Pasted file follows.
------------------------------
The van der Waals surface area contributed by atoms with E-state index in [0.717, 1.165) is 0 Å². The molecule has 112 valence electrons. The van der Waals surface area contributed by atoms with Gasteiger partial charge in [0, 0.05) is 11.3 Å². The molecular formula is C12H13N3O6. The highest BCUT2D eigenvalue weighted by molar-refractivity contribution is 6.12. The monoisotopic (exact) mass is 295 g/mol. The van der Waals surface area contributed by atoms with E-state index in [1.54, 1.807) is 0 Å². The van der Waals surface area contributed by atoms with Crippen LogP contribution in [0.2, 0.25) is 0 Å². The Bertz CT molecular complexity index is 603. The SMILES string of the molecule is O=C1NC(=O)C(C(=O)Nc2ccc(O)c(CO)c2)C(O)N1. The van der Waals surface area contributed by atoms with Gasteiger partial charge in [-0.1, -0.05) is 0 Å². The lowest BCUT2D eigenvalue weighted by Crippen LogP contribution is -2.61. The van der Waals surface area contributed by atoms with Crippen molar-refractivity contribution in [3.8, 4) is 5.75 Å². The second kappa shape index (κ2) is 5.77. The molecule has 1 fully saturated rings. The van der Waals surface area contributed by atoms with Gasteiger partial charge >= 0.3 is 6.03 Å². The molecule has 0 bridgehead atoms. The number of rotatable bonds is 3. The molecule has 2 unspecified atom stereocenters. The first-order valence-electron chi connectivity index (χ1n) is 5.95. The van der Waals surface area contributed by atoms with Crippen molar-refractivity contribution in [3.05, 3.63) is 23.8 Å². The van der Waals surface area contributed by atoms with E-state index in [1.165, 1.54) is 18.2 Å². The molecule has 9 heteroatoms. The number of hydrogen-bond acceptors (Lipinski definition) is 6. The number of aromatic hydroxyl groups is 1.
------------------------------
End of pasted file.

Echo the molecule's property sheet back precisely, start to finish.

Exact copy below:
The van der Waals surface area contributed by atoms with E-state index in [0.717, 1.165) is 0 Å². The molecule has 112 valence electrons. The van der Waals surface area contributed by atoms with Gasteiger partial charge in [0, 0.05) is 11.3 Å². The molecular formula is C12H13N3O6. The highest BCUT2D eigenvalue weighted by molar-refractivity contribution is 6.12. The monoisotopic (exact) mass is 295 g/mol. The van der Waals surface area contributed by atoms with E-state index in [1.54, 1.807) is 0 Å². The van der Waals surface area contributed by atoms with Crippen LogP contribution in [0.2, 0.25) is 0 Å². The Bertz CT molecular complexity index is 603. The SMILES string of the molecule is O=C1NC(=O)C(C(=O)Nc2ccc(O)c(CO)c2)C(O)N1. The van der Waals surface area contributed by atoms with Gasteiger partial charge in [-0.1, -0.05) is 0 Å². The lowest BCUT2D eigenvalue weighted by Crippen LogP contribution is -2.61. The van der Waals surface area contributed by atoms with Crippen molar-refractivity contribution in [3.8, 4) is 5.75 Å². The second kappa shape index (κ2) is 5.77. The molecule has 1 fully saturated rings. The van der Waals surface area contributed by atoms with Gasteiger partial charge >= 0.3 is 6.03 Å². The molecule has 0 bridgehead atoms. The number of rotatable bonds is 3. The molecule has 2 unspecified atom stereocenters. The first-order valence-electron chi connectivity index (χ1n) is 5.95. The van der Waals surface area contributed by atoms with Crippen molar-refractivity contribution in [3.05, 3.63) is 23.8 Å². The van der Waals surface area contributed by atoms with E-state index in [1.165, 1.54) is 18.2 Å². The molecule has 9 heteroatoms. The number of hydrogen-bond acceptors (Lipinski definition) is 6. The number of aromatic hydroxyl groups is 1.